Last week I said, “Next week I’ll post an update of the comments that I made on books opposing open theism in my initial ‘Some Books on Open Theism’ post.” However I still haven’t received one of the books that I planned to comment on, and so am postponing publishing that post.
“Imagine that you are creating a fabric of human destiny with the object of making men happy in the end, giving them peace and rest at last, but that it was essential and inevitable to torture to death only one tiny creature–that baby beating its breast with its fist, for instance–and to found that edifice on its unavenged tears, would you consent to be the architect on those conditions? Tell me, and tell me the truth.”
This is the challenge that Ivan presents to Aloysha after describing several incidents in which children were grossly mistreated in Book VI, Chapter 4, of Dostoevsky’s The Brothers Karamazov (available online free at Project Gutenberg). Basically Ivan is charging that, even if He offers a place in Heaven in the end, the kind and amount of evil that God allows to take place in the world casts doubt on His character and/or power. In other words, he raises what is known as “the problem of evil.”
This fall the Life small group that my wife and I attend plans to study the problem of evil (and suffering) using a booklet by Randy Alcorn based on his If God Is Good: Faith in the Midst of Suffering and Evil (Multnomah Books, 2009). As I did when we studied Ephesians 6:10-20 in May, I’m going to post here comments and questions on what we study. Hopefully the group’s study and what I share of it here will result in our being encouraged by what the Bible reveals about evil and suffering and being strengthened to hold onto our faith when we encounter storms in our lives. I plan to publish the first post in that study on July 26. However in the two weeks before then I plan to consider what the opening and closing chapters of the book of Job reveal about the problem of evil.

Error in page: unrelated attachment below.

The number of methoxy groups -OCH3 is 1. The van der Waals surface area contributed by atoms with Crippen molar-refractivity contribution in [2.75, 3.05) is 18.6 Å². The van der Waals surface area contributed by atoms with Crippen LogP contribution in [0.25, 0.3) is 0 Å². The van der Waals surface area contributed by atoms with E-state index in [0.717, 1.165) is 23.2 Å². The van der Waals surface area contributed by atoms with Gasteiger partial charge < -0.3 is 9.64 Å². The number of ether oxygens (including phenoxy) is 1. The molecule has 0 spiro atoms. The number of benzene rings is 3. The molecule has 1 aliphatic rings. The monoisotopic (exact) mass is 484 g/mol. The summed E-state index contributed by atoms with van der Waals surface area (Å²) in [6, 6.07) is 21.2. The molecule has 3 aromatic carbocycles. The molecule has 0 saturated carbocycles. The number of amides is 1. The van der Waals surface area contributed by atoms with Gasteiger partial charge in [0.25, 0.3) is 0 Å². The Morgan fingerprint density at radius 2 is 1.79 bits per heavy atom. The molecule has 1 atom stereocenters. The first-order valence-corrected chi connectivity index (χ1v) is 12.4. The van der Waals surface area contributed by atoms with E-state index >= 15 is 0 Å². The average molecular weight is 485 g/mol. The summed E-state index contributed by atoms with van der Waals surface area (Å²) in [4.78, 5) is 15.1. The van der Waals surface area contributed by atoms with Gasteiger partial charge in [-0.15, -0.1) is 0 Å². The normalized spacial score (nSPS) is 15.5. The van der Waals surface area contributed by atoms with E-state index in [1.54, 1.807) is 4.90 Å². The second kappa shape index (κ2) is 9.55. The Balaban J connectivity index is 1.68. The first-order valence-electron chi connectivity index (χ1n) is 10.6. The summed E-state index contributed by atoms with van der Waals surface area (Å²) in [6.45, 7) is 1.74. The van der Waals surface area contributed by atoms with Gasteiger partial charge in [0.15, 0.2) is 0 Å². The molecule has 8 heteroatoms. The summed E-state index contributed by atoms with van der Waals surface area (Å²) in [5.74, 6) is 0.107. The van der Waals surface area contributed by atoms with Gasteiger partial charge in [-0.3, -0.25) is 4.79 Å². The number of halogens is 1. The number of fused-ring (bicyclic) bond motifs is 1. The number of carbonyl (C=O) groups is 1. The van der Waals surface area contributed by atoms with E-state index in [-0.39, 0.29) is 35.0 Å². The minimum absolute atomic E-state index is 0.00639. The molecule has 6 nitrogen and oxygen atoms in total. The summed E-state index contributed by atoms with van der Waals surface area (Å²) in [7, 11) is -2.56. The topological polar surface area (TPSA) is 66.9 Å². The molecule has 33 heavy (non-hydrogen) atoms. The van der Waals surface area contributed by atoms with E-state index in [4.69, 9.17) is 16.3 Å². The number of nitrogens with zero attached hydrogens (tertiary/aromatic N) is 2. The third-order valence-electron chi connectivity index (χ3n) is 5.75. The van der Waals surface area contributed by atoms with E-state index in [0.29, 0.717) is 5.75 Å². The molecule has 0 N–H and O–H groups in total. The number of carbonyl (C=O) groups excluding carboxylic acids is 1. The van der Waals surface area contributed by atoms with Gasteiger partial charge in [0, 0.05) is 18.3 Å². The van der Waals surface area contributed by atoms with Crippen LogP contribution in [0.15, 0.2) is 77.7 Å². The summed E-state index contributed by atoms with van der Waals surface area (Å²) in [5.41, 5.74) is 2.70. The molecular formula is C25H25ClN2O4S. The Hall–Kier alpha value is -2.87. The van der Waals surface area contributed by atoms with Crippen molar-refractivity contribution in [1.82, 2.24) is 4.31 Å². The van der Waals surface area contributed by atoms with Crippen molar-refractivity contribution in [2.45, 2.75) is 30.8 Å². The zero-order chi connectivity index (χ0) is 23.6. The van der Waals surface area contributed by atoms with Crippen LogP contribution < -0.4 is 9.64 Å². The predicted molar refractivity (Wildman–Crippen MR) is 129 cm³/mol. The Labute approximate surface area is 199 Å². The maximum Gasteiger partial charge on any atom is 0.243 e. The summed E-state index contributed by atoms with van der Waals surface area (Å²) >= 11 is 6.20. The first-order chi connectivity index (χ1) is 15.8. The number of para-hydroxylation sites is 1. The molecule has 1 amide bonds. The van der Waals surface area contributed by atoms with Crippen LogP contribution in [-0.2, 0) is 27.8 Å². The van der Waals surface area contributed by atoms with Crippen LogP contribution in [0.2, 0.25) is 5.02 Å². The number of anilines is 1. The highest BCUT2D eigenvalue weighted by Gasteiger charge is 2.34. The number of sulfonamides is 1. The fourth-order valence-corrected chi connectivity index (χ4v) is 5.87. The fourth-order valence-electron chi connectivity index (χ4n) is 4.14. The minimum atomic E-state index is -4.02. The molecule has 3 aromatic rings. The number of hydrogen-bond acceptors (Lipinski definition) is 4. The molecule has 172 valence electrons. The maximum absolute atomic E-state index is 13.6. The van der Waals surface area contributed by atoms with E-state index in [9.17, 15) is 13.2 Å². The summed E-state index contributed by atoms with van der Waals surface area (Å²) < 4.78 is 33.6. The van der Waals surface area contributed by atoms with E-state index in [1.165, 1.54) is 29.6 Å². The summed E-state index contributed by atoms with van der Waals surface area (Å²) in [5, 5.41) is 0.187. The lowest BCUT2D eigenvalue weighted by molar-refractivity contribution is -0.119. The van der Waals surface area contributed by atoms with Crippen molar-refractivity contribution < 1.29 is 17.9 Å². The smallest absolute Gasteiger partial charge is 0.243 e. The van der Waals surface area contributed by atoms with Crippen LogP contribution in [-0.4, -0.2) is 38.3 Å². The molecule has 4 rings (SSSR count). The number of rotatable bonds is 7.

But back to Ivan’s challenge. Aloysha answers softly, “No, I wouldn’t consent.” However he goes on to answer with flashing eyes a question that Ivan had asked before issuing the challenge, “Is there in the whole world a being who would have the right to forgive and could forgive [the horrible suffering that people had inflicted on children in the incidents that he had described]?” Here is his answer: “You said just now, is there a being in the whole world who would have the right to forgive and could forgive? BUt there is a Being and He can forgive everything, all and for all, because He gave His innocent blood for all and everything. You have forgotten Him, and on Him is built this edifice, and it is to Him they cry aloud, ‘Thou art just, O Lord, for Thy ways are revealed!'”
Similarly Randy Alcorn concludes in his booklet that Jesus Christ’s death on the cross is God’s answer to the problem of evil. I hope to demonstrate this to the Life group and here in the next few months.
Next week I’ll honour Canada Day by posting an article on it by a guest author, Allison Hunter-Frederick, and the following week I’ll post the update on the comments that I made on books opposing open theism in my initial “Some Books on Open Theism” post.